Large data sets are often idiosyncratic, says Jeff Dozier, professor of snow hydrology, Earth system science, and remote sensing in the Donald Bren School of Environmental Science and Management at the University of California, Santa Barbara. Speaking at a symposium on data preservation and management at the February 2006 meeting of the American Association for the Advancement of Science in St. Louis, Missouri, Dozier outlined some of the challenges from the data author's perspective. For his own work, he builds environmental models of snow accumulation and snow melt in the Sierra Nevada mountains using satellite data from NASA's Earth Observing System. He downloads 36 Mbytes of data per day—an amount that's easy enough to store on disk—but the challenge is to conveniently store the data in a way that other scientists can use for future research.
The way people access massive data sets is also changing, Dozier says. Rather than simply obtaining data from major data centers such as government agencies, researchers are beginning to share their own data products with each other via the Internet. In this scheme, the data's lineage becomes important. "If you use my data product, you want to know what went into it. In best practices, there would be an electronic version of a research notebook that preserves that information," he says.
An archive should also contain a description of the computations performed on the data so that others can reanalyze them, fill in missing information, or correct errors. Dozier uses a wrapper script that works passively in the background of his applications to store this information. His research group will have their archived data products available online soon at
That's No Siren
At the Borror Laboratory of Bioacoustics at Ohio State University, biology graduate student Miles Spathelf sits at a mixing table. He's digitizing reel-to-real audio tape of sounds recorded in a Chinese rain forest. A shrill cry cuts through the forest backchatter, growing in pitch like an ambulance siren. "That's gibbon," Spathelf says. Along with the National Sound Archive at the British Library, the Macaulay Library and the Borror Lab are the world's main repositories of animal sounds. All are digitizing their analog data.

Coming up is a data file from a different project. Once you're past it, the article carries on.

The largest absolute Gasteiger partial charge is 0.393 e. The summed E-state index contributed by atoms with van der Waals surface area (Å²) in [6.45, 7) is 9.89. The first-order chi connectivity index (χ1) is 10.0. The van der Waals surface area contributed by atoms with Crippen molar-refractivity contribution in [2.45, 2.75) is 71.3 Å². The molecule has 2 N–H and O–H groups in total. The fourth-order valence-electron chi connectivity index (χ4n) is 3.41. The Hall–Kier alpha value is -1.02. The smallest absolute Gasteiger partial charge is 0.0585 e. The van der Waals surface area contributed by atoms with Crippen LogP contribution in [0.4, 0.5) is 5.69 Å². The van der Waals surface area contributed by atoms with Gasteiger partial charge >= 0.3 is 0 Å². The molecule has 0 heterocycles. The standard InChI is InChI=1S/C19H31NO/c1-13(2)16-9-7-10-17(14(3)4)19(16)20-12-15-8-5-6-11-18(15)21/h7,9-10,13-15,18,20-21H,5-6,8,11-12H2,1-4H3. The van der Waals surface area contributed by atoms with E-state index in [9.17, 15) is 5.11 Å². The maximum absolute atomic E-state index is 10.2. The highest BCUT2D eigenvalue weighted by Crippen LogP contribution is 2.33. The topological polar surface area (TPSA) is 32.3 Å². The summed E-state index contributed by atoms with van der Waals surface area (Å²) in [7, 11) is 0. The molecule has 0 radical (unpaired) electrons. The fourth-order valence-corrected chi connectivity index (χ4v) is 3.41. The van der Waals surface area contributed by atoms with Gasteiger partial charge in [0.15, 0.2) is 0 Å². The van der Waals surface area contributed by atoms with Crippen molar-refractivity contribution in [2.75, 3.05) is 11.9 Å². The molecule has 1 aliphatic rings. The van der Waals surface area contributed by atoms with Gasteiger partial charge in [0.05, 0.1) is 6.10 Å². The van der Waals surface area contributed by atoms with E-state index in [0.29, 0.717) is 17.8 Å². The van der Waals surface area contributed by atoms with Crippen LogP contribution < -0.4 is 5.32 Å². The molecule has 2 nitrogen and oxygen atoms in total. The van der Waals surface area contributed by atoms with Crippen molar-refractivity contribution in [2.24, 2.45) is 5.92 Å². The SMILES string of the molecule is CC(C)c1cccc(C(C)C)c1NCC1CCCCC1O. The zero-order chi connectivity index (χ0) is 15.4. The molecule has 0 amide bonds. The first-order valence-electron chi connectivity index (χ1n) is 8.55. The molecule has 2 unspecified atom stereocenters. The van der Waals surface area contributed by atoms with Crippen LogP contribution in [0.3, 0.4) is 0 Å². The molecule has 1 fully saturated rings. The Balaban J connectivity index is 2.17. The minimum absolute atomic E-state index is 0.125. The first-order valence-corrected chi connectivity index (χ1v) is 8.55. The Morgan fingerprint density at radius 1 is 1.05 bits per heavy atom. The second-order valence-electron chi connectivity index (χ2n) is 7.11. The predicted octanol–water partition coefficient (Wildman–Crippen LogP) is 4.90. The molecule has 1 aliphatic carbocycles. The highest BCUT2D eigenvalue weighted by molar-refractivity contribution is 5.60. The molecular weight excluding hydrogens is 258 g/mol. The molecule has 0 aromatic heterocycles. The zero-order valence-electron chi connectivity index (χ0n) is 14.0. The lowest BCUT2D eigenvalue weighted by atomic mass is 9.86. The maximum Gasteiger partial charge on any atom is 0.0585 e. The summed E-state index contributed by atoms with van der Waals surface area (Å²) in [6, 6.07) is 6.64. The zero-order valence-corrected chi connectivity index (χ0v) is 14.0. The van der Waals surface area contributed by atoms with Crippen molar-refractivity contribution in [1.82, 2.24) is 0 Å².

Jill Soha, the Borror Lab's curator, points to a shelf of gold-coated CDs that comprise the lab's growing collection. As they do at the Macaulay Library, her staff keeps copies on an in-house server and stashes duplicate CDs off site for safety. They're also sharing downsampled versions of the sounds through a statewide educational network called OhioLink (
Borror Lab director Doug Nelson coauthored the Auk paper with the Macaulay Library engineers. As computer memory gets cheaper, he sees bioacoustics labs moving toward solid-state storage. With the advent of portable digital recorders, fewer scientists are dragging typewriter-sized reel-to-reel recorders into the field, and some data are coming to the lab already in digital form. "In the future, we'll probably just record straight onto hard drives and memory cards," he says.
Soha sits at a computer and plays one of more than 1,300 Song Sparrow calls from OhioLink. The mnemonic for this sprightly tune, Nelson says, is "maids, maids, put your TEA kettle-ettle ON!" Whereas Nelson studies subtle differences in birds' regional dialects, Soha listens for a change in the song—something to indicate what was happening to the bird at that moment. "You hear that? Right now he's singing a different one," she says a minute later. The bird probably uses the same call to attract a mate and ward off rivals. Other calls could signal a food sighting or the swoop of a predatory Cooper's Hawk from above.
Nelson, Soha, and their colleagues are assembling a kind of avian sociology, and their work gets to the heart of theories in animal cognition. They want to know how birds learn their songs, and whether females prefer males with local accents.
The Borror staff spent three years digitizing their analog tapes; now they want to help smaller labs digitize their collections, too. That's something Grotke would like to do as well. With two-thirds of the Macaulay collection still unarchived, and thousands of reels aging on shelves around the world, he ventures that his staff could stay busy for decades. One problem, though: the manufacturers of tape equipment are retiring the technology, and spare parts will soon be hard to come by. "I suspect that we won't be able to keep our hardware going for much more than 10 years," Grotke says. "So we've got a lot of work to do."
Pam Frost Gorder is a freelance science writer and an associate editor of research communications at Ohio State University. She is based in Columbus, Ohio.